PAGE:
Coffee is one of the world’s great traditions. There are many different types of coffee and several methods to brewing it, each with a set of rules which will bring out the best in the coffee. While there are indeed many variables to be considered, they are not as complicated as they may seem at first. By observing a few good practices, one can brew coffee at home that is as good as or better than that which can be picked up at the local café.
Having the Right Supplies
The first step in brewing a good cup of coffee is to have the right equipment for the job. The most important element of this is, of course, having a coffee brewer. A standard auto-drip is by far the easiest and more popular way to brew, though one might wish to consider a French press. While it takes more time and care to brew with a French press, the resulting cup of coffee is going to receive a better steep and retain more of the natural oils and flavor.
Beans are the next part of the equation. One should always make sure to use fresh beans when brewing and grind them as they are used. Buying in bulk may save money, but after a week or so the coffee will begin to lose its flavor. Also, one should buy the best quality beans that he or she can afford. It can take a few tries to discover what one enjoys, but a little online research can guide one in making an informed decision.
Finally, a coffee grinder is a relatively cheap investment that will pay off in the long run. Beans can be purchased pre-ground, but the best cup of coffee is always going to come from grinding right before brewing, which requires a home coffee grinder.
Using Proper Technique
Once the equipment is ready to go, the next step is proper brewing. As already stated, beans should be ground right before using them. Leftover grounds should not be saved, as they will begin to lose their flavor almost immediately and within an hour will be stale. Also, one should make sure to have the correct coarseness of grind depending on what brewing method her or she is using.
A good cup of coffee requires good water. Filtered water is the best, as there are fewer elements in it which might spoil the coffee’s flavor. Using filtered water is good for the brewer too, leaving fewer deposits to build-up and cause damage. Water should be heated to the optimal temperature, around 200 degrees Fahrenheit. Cheaper auto-drip brewers often do not reach this temperature, so it is best to find one of a good quality or stick to using a brewing method which allows more control over the temperature of the water.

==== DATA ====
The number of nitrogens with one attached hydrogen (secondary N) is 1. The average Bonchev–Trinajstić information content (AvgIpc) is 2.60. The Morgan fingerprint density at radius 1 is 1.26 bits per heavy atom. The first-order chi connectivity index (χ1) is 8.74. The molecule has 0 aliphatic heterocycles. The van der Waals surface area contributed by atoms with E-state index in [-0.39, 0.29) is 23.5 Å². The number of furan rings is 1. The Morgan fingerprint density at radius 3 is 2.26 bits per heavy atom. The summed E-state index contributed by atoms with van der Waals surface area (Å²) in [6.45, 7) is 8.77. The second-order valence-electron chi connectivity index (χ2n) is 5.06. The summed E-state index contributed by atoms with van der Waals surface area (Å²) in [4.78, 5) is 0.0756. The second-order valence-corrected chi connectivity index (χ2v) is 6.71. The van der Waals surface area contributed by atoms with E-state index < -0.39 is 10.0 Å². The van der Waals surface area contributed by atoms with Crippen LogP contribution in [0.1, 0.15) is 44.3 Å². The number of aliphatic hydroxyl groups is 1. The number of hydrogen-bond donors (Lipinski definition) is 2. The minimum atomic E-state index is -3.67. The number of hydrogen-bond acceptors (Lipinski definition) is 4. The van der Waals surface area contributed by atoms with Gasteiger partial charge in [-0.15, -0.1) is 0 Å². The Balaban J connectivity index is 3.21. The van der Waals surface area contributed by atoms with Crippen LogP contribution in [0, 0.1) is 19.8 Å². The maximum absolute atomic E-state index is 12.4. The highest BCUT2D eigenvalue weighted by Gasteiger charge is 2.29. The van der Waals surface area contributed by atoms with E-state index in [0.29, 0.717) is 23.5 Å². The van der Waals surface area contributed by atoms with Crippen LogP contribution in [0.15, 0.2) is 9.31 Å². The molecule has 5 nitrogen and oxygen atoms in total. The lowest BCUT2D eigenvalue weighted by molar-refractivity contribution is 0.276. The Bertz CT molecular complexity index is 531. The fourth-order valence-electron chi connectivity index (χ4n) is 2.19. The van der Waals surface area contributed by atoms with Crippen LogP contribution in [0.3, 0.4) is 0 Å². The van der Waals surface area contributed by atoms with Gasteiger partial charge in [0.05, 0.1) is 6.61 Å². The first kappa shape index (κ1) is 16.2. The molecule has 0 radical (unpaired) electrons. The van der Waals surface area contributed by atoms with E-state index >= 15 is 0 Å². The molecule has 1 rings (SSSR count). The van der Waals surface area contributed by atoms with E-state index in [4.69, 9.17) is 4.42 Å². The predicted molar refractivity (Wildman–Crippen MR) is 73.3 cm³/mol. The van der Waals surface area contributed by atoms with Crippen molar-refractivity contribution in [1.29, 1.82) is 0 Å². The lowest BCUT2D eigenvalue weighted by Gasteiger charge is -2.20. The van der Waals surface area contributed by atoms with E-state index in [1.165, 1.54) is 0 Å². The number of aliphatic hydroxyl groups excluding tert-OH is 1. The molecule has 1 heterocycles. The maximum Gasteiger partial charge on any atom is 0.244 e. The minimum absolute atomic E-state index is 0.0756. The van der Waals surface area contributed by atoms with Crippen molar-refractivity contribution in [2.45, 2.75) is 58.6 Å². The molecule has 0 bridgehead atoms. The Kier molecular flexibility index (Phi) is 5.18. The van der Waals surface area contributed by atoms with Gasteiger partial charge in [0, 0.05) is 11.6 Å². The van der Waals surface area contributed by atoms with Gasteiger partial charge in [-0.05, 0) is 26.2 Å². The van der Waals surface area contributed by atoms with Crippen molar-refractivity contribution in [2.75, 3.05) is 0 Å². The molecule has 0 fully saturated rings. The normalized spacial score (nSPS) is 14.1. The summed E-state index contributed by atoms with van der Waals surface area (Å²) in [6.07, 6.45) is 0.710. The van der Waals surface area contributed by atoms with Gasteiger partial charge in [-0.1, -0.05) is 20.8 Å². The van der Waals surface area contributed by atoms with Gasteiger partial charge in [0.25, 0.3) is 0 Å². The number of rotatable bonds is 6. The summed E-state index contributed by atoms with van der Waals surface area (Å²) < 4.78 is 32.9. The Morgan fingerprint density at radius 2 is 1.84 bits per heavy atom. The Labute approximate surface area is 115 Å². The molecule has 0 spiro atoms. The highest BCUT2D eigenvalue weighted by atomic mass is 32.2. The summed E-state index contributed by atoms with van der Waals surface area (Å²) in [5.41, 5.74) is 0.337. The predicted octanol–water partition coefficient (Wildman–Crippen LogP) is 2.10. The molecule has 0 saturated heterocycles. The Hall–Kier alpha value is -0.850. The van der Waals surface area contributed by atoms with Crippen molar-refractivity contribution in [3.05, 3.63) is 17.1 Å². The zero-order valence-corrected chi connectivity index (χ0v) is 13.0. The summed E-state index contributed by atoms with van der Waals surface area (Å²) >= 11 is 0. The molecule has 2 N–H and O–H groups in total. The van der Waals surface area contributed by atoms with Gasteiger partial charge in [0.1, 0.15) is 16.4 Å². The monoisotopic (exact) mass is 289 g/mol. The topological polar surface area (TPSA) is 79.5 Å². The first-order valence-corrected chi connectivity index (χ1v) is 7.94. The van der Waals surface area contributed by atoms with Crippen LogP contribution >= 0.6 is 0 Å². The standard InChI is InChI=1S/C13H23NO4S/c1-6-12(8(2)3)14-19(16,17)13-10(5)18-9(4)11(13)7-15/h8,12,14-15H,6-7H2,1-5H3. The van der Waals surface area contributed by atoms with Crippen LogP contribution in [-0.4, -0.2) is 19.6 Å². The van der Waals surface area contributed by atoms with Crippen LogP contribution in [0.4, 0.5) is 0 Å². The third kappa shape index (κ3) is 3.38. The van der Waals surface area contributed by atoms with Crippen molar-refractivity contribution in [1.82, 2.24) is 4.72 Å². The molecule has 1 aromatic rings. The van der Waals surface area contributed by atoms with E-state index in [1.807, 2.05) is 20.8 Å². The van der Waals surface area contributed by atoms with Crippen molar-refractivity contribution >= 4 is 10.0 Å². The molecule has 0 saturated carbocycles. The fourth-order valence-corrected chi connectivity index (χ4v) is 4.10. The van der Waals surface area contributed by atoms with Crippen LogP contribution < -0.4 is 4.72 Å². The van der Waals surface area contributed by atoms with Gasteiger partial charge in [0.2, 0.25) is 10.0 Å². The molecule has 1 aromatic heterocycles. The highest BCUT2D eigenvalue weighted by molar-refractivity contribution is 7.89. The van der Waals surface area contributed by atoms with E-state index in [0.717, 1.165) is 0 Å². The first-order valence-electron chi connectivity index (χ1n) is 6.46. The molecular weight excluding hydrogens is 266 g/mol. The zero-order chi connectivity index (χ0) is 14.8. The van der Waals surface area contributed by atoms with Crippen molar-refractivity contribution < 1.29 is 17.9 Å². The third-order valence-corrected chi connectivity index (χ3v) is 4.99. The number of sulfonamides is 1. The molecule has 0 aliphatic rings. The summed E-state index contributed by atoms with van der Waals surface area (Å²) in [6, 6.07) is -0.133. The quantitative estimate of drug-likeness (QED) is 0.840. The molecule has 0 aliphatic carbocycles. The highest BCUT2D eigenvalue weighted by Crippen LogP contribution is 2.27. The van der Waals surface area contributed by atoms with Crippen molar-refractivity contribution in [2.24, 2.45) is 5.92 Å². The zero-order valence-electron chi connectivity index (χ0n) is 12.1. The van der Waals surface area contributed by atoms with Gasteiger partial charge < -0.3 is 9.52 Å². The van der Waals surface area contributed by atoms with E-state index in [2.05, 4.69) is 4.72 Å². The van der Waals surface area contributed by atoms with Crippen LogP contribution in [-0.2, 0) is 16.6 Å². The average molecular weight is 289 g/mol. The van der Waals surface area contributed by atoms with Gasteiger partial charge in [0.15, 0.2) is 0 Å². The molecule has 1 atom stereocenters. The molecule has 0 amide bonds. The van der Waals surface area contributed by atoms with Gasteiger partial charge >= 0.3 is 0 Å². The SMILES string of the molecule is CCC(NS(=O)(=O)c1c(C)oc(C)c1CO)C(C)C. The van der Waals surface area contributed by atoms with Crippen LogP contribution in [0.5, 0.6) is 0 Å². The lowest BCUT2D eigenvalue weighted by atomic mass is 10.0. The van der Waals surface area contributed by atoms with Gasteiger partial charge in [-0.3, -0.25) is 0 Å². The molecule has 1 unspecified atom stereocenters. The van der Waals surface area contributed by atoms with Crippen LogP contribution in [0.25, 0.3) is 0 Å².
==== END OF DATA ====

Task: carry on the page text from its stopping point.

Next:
The correct ratio of grounds to water is partially a personal preference, though a general rule of about 1 ½ tablespoons of grounds per six-ounces of water is best. This will give the brewed coffee a rich, full flavor. Experimenting with the amount of grounds will allow one to customize the brew to be exactly what he or she wishes it to be.
Finally, grounds should be steeped for the proper amount of time. With an auto-drip, this time is determined automatically. With a French press, around three minutes is best, though this can vary based on the beans. Once the coffee is brewed, one should drink it as soon as it cools down in order to get the best flavor. Also, coffee should not be left on a heating plate beyond 20 or 30 minutes, as it will burn. For keeping brewed coffee longer than this, a thermal carafe may be used.
After enjoying a good cup, all equipment should be cleaned up as soon as possible. Old grounds and oily residue can pollute future cups and potentially ruin the flavor. A quick rinse of everything will generally do the trick, though using a commercial cleaner every month or so is good practice.
By keeping equipment in good form and sticking to the techniques above, one can produce a great cup of coffee every time. While it may take a little practice to get the hang of everything, the eventual results are well worth it.